This could lead to an overall contraction of the altcoin space, with only those projects that are built on solid foundations surviving the cull.

ftx collapse lesson for investing in smaller altcoins
The FTX collapse is likely to be seen as a cautionary tale for investors, who may now be more cautious when it comes to investing in smaller altcoins.

How will the FTX story end?

The contagion

As prices stabilized this week in the wake of FTX's bankruptcy announcement, a number of companies within the industry have come forward to reveal their own exposure to the bankrupt exchange.

BlockFi denied claims that the majority of its assets were tied up in FTX but told customers that withdrawals will remain paused due to "significant exposure" to the collapsed exchange. This news comes after BlockFi had suspended customer withdrawals last week and is now considering filing for Chapter 11 bankruptcy protection.

In a tweet by Travis Kling, founder of crypto hedge fund Ikigai, it was confessed that most of the company's assets are tied up in FTX. Kling also apologized for investing customer funds in FTX and promoting it.

The Solana Foundation has published a blog post revealing that it has $1 million in cash or equivalent assets stuck in FTX. Furthermore, the foundation holds 3.24 million shares of FTX Trading LTD common stock, 3.43 FTT tokens and 134 SRM tokens from decentralized exchange Serum. Fried co-founded the Solana-based DEX in 2020. It's thus little surprise that Solana was hit worse than most of the other big Crypto projects.

The Foundation's disclosure also helped to explain how much money Bankman-Fried had invested into the network's token. FTX and Alameda had bought 50.5 million SOL together.

In order to comply with the requirements of voluntary Chapter 11 proceedings in the United States, crypto exchange Liquid Global froze all withdrawals, including fiat. This follows FTX Trading Ltd's acquisition of Liquid Group and all its subsidiaries, such as Quoine Corporation in Japan and Quoine Pte. based out of Singapore, earlier this year for an undisclosed amount.

Circle's CEO, Jeremy Allaire, recently confessed in a regulatory filing that the company's investment in FTX amounts to $10.6 million dollars--an amount much lower than he had alluded to just after FTX collapsed. The filing said Circle expects its financial performance this year will be far "materially lower" than what was initially projected last February.

Unfortunately it's likely this is only the start of such revelations. It's likely in the short term to see more companies come forward and potentially more yet go under.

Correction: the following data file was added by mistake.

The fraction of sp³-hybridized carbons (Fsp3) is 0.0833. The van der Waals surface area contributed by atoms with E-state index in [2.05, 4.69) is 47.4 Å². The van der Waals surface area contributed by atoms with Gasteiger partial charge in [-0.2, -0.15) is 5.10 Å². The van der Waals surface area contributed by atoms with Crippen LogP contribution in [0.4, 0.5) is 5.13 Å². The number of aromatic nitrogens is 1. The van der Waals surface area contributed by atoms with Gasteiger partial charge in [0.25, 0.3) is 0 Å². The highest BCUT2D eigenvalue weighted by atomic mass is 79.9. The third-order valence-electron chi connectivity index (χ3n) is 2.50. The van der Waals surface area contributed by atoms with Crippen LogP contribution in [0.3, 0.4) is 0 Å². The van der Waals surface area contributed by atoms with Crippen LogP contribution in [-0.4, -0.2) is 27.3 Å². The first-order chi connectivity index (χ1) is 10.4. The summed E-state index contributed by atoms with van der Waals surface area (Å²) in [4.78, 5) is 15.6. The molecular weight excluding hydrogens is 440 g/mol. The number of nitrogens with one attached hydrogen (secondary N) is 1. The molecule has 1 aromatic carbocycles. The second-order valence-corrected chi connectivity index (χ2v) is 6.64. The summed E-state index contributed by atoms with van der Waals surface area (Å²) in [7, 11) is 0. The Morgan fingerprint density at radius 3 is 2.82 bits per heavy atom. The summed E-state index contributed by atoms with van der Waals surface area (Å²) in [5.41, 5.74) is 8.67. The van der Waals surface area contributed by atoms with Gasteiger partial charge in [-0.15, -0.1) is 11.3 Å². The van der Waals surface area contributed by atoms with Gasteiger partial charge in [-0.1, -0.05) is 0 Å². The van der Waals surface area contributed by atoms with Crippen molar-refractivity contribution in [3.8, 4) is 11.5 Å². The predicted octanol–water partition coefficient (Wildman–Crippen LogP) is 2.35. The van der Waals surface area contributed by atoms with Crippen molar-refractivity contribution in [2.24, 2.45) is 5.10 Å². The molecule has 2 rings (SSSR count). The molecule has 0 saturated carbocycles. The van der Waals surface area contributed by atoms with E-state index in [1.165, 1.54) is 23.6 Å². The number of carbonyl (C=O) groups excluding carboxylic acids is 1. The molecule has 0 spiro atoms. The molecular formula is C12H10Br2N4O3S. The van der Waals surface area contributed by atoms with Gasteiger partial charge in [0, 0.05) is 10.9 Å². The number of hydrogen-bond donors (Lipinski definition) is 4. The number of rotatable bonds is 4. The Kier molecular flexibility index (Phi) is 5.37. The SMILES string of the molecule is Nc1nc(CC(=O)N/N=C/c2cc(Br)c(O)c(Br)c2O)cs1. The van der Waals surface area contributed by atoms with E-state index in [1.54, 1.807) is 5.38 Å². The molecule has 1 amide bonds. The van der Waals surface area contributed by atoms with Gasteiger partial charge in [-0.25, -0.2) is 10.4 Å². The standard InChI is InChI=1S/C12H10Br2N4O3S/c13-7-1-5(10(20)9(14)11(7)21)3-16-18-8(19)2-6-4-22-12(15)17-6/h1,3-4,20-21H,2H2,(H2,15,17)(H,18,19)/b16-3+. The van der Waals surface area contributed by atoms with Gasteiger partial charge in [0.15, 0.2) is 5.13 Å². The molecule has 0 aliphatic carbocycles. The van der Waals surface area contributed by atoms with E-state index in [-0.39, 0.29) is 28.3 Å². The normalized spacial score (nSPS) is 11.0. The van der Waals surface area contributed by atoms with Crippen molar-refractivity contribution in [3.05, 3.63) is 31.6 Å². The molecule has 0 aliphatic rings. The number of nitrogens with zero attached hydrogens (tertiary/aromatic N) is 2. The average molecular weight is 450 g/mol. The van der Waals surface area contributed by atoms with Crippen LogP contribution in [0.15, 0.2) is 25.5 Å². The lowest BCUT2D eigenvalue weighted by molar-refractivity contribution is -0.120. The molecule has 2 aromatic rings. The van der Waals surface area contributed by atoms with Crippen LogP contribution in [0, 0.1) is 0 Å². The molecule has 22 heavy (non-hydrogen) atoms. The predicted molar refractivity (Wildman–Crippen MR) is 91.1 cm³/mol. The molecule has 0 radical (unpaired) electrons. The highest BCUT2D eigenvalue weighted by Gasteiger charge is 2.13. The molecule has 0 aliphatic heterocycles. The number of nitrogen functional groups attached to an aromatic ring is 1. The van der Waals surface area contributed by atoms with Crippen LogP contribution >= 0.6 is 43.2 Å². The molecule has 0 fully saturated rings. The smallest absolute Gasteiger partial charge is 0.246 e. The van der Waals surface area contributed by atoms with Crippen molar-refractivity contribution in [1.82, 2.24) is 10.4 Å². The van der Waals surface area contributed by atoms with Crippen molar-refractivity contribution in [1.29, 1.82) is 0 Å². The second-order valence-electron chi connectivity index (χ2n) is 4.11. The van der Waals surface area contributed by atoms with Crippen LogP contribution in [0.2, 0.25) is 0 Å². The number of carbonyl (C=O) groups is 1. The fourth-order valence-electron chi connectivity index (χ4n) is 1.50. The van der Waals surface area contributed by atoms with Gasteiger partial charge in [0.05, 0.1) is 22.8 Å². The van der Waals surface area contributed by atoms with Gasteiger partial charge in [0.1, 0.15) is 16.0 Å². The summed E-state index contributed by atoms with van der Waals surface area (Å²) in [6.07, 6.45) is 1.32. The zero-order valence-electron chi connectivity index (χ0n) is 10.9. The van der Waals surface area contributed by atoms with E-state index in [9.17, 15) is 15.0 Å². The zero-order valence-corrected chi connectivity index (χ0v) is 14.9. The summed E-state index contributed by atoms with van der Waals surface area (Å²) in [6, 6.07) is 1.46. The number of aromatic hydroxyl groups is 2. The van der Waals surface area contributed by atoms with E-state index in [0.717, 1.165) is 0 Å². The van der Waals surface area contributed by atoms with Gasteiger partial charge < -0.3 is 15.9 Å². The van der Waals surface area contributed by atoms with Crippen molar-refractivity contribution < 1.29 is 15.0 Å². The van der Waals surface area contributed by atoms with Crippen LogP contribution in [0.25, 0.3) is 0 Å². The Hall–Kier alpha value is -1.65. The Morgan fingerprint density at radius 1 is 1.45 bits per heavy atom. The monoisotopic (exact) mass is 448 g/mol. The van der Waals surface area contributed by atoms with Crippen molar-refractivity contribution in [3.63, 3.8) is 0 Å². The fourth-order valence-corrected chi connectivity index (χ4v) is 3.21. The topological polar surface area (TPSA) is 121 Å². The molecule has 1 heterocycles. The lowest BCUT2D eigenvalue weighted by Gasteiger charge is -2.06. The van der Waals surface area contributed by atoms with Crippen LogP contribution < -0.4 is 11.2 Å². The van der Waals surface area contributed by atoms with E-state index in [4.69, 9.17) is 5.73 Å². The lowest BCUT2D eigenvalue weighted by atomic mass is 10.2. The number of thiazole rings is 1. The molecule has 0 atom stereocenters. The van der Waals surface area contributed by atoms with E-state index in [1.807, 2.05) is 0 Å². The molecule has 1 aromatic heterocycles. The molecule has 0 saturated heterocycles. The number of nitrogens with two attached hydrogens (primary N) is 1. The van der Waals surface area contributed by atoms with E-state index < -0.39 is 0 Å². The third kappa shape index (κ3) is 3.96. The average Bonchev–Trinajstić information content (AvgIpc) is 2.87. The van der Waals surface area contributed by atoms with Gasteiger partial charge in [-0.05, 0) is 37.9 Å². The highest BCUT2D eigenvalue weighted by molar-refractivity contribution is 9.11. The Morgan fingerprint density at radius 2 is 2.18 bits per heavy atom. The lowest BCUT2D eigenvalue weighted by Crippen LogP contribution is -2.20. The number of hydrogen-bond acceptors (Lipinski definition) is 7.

It's important to know this, not to lose faith with the industry, but instead to practice extreme caution over the next few months until we can see the light at the end of the tunnel.

Lessons and takeaways from the collapse of the crypto exchange FTX

Get out of exchanges

"Not your keys, not your coins."

This has long been the mantra of cryptocurrency users, yet some investors have still chosen to store their funds in custodial exchange wallets.

The collapse of FTX should serve as a reminder that centralized exchanges can and do fail. Investors should always be aware of the risk they are taking when holding their coins on such platforms, and should look for alternative methods such as cold storage, which is essentially a way of storing assets offline without allowing remote control, or non-custodial wallets that allow them to keep their own private keys.

Don't trust, verify.

No clear bottom - stay safe and be smart

The FTX collapse should be a reminder to investors that they need to do their own research when investing, and to watch out for signs of fraud. Investors should never blindly trust what exchanges, projects or promoters say. They need to verify all claims with independent sources.

Finally, the collapse of FTX highlights the fact that there is still no clear bottom in cryptocurrency markets yet. Although prices have been holding steady for the last few months, the underlying fundamentals and regulatory environment are still largely uncertain. As such, it is important for investors to remain vigilant and practice risk management strategies when investing.

It's also worth noting that while this event may cause short-term disruption in crypto markets, it will ultimately lead to an improved industry  as long as lessons are learned and safeguards are taken to avoid similar situations in the future. In the meantime, investors would be wise to heed the old investment adage: "know what you own, know what you don't, and never invest what you can't afford to lose."

About the Author

James Killick

Founder of Chainwiz and crypto tech specialist.